Mexico’s Babel: Multilingualism, Law, and Society in Oaxaca from Colony to Republic


ACLS Fellowship Program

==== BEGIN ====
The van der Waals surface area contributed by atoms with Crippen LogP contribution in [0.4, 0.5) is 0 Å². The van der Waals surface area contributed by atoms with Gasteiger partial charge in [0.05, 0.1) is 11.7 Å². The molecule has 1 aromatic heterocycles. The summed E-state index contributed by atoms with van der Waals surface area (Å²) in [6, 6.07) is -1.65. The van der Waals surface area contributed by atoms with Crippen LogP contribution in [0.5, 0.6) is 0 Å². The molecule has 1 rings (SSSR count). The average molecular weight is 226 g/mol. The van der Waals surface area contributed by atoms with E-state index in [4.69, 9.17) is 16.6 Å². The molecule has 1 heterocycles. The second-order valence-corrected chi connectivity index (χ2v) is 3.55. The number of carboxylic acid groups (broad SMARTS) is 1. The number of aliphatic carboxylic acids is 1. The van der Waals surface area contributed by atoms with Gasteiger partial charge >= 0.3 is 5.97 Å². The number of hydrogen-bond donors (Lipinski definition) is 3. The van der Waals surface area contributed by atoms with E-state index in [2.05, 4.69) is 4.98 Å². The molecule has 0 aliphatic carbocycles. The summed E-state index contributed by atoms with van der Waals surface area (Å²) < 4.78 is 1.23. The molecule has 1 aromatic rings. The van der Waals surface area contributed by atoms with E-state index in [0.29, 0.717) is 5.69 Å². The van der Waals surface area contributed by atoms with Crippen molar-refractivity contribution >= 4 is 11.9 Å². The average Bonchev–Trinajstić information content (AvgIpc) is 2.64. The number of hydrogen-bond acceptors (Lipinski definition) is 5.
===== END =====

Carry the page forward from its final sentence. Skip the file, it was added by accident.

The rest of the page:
Multilingualism posed a problem to Mexico’s rulers from colonialism’s inception. “Mexico’s Babel” analyzes how the use and interplay of Spanish and indigenous languages in local courts structured inter-ethnic relations, knitted together state-centered and customary law, and put into dialogue liberalism and cultural pluralism. Set in Oaxaca, Mexico’s most polyglot region, the study illuminates how language policy and linguistic practices shaped indigenous peoples’ access to courts and the interpretation and application of the law from circa 1660-1852. “Mexico’s Babel” contributes to scholarship that bridges the late-colonial and national eras by asking how indigenous peoples fared in their transition from subjecthood to citizenship through the lens of law-society relations.